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Move to Management: Leadership and Time Management

Matthew Moran / InformIT


Leadership is most often associated with a dynamic and motivational style. However, you can achieve the same effect through a more reserved or conservative style.

Great leadership is primarily concerned with providing the resources that are necessary to enable staff members to get their job done.

IT Career Builder's Toolkit, The

This chapter is from the book
IT Career Builder’s Toolkit, The

If you have a desire to manage, you must be able to enable your workforce.

Enabling your workforce means giving them the resources, motivation, and direction to complete their projects and tasks.

Enabling can take many forms. It can be as simple as making sure that the physical resources for a job are in place. If you are a programmer, ensuring that you have the programming tools to get the job done is part of enabling. If you are an engineer or technician, ensuring that you have the equipment necessary to work and succeed is part of enabling.

Enabling can mean giving the appropriate amount of leeway to allow employees to accomplish their task without interruption. This might mean that a manager notifies others when an employee is unavailable for one of his projects.

Enabling also takes the form of project ownership. Turning over projects to staff members—allowing them to create and innovate—is key to effective management.

When I worked for a large law firm, I was privileged to see an excellent management style. The IT director did not assign projects to those whose title naturally fit the tasks. When a project or need arose, he would call everyone to a central location and explain the issue.

In the short conversation that followed, he identified those who had good ideas and teamed them up. These people were then assigned the project. He would request a list of resources or tools to complete the job—identifying those that were not already in our toolkits. He would then ensure that those tools were quickly located and purchased. At that point, ownership—success and failure—was the responsibility of the team.

This manager expected results and typically got them. Once, he asked if I could deliver on a given project in the time frame the attorney needed. I answered, “I think I can.”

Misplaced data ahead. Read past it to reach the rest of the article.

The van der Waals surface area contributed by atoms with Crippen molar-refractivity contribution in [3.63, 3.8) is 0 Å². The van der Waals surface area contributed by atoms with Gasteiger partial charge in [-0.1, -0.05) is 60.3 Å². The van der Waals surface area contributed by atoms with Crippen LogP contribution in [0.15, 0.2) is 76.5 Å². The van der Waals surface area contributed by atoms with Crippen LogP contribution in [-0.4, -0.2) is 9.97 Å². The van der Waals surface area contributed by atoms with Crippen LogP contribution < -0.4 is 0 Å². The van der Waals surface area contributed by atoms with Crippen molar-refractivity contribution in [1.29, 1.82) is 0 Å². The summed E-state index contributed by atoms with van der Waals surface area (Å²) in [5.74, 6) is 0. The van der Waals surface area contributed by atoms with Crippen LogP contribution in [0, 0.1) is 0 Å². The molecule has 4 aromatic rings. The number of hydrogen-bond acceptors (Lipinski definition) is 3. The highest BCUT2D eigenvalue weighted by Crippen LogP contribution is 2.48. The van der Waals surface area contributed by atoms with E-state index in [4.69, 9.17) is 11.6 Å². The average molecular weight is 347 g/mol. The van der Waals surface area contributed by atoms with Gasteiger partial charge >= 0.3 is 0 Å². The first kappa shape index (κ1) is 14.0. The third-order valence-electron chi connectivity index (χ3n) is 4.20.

He replied, “I didn’t ask if you thought you could do it. I’m about to stick my neck on the line and say that it will be done. Can you do it?”

I answered that I could, and he made sure that I had a laptop and the necessary software before the day had ended.

If you are to succeed as a manager, you must be comfortable with the idea of turning projects over to your staff. You must be effective at gauging your employees’ skills so that you can mitigate risk of failure, but you must also allow for some growth—forcing employees to stretch their abilities with each project. Doing so keeps them interested and makes them more valuable.

Process and Time Management

Process and time management are also critical for the manager.

Some of my peers might tell you that I cover this topic in theory only. There is truth to that. In particular, time management is my Achilles heel. For that reason, I have to spend a little more effort in this area.

If you have problems meeting deadlines or keeping track of significant project or work milestones, you might need some remedial help in this area.

This goes beyond writing things down on sticky notes or on the back of your hand. Time is our most precious commodity—and it is a commodity that we can only spend. You cannot save time or bank it. You must master its use.

Following are some ideas that I have found critical regarding time management:

  • Keep a single journal or book for your tasks and appointments.

    Although you don’t necessarily need to go out and purchase an expensive time management binder, you should try to keep information about tasks, appointments, and projects in a single location.

    I have worked with many professionals who have multiple notepads with notes and contact numbers in each. Later, finding key pieces of information is difficult.

  • Take a few moments at a designated time to plan your day’s critical tasks.

    This can occur at the end of the day or early in the morning. Use whatever time is effective for you. Sit down and make a list of critical tasks for the day, and then prioritize those tasks.

    Of critical importance here is to look over your schedule and see whether you have overbooked your tasks and appointments. Although it is great to be ambitious, your day might be encumbered by many unplanned distractions. If you schedule and plan for tasks without room for delays, you’ll find that you’re constantly failing to finish your list.

    Make sure that your list is ambitious but achievable.

© 2008, InformIT

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